“Kapeel in meto”, translates to mean, “The skill of the ocean…”, this is what a $31,000 grant to Waan Aelõñ in Majel (WAM) will help preserve. The money comes from the U.S. Ambassador’s Fund for Cultural Preservation and was one of only 47 such grants around the world this year. Embassy Majuro congratulates the students and staff at WAM as they navigate into a future that will be more secure when these vital skills are secure.

Researcher of Marshallese navigation Joe Genz with WAM Director Alson Kelen at the Canoe House alongside Majuro lagoon. Photo credit Karen Earnshaw

Reviving the ancient skill of navigation

The next key stage of the traditional Marshallese navigation revival project that began in the early part of the last decade is now being planned by Waan Aelon in Majel Director Alson Kelen, expert navigator Captain Korent Joel, and anthropologist Joe Genz. Having researched, re-enacted, and documented much of the uniquely Marshallese skill of navigating using the wind and wave patterns, the trio is now working out how best this important cultural knowledge can be passed on to a new generation of sailors. Karen Earnshaw reports.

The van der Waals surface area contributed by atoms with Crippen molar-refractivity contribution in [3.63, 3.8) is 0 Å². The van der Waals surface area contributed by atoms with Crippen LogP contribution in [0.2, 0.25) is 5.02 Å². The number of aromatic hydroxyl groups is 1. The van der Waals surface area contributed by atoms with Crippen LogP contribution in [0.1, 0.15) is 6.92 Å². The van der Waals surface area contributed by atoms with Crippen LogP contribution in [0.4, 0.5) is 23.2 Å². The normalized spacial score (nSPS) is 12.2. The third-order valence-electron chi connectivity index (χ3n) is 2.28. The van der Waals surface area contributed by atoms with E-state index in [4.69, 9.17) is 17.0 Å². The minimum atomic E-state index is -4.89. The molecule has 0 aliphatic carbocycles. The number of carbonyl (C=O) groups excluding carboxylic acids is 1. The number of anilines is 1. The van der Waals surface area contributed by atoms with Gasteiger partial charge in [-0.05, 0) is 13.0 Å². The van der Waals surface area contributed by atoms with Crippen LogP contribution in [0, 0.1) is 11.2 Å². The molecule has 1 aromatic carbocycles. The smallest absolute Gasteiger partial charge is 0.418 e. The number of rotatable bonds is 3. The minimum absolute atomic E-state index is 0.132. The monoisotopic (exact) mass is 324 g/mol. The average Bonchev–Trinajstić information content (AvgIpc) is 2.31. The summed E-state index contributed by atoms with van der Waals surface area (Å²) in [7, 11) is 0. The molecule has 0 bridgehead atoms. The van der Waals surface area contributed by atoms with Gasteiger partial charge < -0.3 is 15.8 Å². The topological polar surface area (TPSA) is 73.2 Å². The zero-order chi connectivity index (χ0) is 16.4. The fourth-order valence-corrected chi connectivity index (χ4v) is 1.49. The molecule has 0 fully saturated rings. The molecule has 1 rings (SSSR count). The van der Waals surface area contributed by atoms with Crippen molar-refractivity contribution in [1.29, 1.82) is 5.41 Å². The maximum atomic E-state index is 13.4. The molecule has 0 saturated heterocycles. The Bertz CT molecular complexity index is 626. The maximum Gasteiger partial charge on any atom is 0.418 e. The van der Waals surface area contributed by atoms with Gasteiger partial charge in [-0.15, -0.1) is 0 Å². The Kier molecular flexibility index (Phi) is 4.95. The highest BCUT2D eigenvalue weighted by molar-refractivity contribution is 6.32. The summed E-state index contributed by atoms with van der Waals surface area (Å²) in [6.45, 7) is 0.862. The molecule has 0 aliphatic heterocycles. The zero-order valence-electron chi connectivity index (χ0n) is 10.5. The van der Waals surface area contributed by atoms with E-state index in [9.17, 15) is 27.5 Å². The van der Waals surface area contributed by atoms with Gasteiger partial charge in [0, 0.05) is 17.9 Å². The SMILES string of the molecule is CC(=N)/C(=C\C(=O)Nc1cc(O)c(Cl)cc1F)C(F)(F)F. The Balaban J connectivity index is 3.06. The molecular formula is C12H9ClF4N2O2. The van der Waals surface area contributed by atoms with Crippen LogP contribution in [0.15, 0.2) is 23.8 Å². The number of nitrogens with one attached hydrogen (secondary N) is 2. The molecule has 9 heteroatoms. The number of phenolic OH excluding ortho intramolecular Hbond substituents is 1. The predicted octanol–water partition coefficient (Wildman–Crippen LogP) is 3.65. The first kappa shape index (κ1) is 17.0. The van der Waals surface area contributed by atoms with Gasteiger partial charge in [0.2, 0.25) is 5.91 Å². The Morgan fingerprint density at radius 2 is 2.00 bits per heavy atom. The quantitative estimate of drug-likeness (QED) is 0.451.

In the early days of Waan Aelon in Majel, more often known as WAM or the Canoe House, when Dennis Alessio and his recruit Alson Kelen were eagerly working on tapping into the knowledge of the Marshalls’ master canoe builders, American Joe Genz arrived on the scene.
“I had been in the Peace Corps in Samoa in the late 1990s, where I became interested in traditional navigation.” This transformed into a fascination that led to meet the University of Hawaii’s Ben Finney, who was a co-founder and first president of the Polynesian Voyaging Society. “Ben took me on as his last student in 2001,” explained Joe as he sat in WAM’s upstairs office.
“Ben had already been in conversations with Dennis and Alson about reviving the Marshallese skill of navigating, and he asked me if I would be interested in assisting in the project.” First he spent two months on Ailuk to begin learning the language and about the culture. “It was full immersion and very effective, especially as no-one really spoke English.”